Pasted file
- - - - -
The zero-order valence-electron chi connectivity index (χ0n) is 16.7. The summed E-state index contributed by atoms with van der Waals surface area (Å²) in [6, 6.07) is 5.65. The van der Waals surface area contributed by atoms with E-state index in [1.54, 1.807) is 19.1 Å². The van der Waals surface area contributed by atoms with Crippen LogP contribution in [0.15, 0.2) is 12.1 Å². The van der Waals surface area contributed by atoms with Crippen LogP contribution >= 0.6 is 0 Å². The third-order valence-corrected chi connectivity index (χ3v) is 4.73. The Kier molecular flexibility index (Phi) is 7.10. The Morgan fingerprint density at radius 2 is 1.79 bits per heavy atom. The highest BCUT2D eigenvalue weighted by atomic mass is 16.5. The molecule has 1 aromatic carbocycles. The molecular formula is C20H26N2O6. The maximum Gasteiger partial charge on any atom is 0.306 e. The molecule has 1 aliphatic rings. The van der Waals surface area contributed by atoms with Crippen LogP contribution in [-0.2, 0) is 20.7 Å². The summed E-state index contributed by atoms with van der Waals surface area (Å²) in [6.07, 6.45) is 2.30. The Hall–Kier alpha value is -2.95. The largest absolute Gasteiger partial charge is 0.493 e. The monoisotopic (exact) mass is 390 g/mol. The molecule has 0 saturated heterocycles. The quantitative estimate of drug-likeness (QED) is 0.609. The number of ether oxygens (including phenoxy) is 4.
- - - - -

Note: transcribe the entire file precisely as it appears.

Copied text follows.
The zero-order valence-electron chi connectivity index (χ0n) is 16.7. The summed E-state index contributed by atoms with van der Waals surface area (Å²) in [6, 6.07) is 5.65. The van der Waals surface area contributed by atoms with E-state index in [1.54, 1.807) is 19.1 Å². The van der Waals surface area contributed by atoms with Crippen LogP contribution in [0.15, 0.2) is 12.1 Å². The van der Waals surface area contributed by atoms with Crippen LogP contribution >= 0.6 is 0 Å². The third-order valence-corrected chi connectivity index (χ3v) is 4.73. The Kier molecular flexibility index (Phi) is 7.10. The Morgan fingerprint density at radius 2 is 1.79 bits per heavy atom. The highest BCUT2D eigenvalue weighted by atomic mass is 16.5. The molecule has 1 aromatic carbocycles. The molecular formula is C20H26N2O6. The maximum Gasteiger partial charge on any atom is 0.306 e. The molecule has 1 aliphatic rings. The van der Waals surface area contributed by atoms with Crippen LogP contribution in [-0.2, 0) is 20.7 Å². The summed E-state index contributed by atoms with van der Waals surface area (Å²) in [6.07, 6.45) is 2.30. The Hall–Kier alpha value is -2.95. The largest absolute Gasteiger partial charge is 0.493 e. The monoisotopic (exact) mass is 390 g/mol. The molecule has 0 saturated heterocycles. The quantitative estimate of drug-likeness (QED) is 0.609. The number of ether oxygens (including phenoxy) is 4.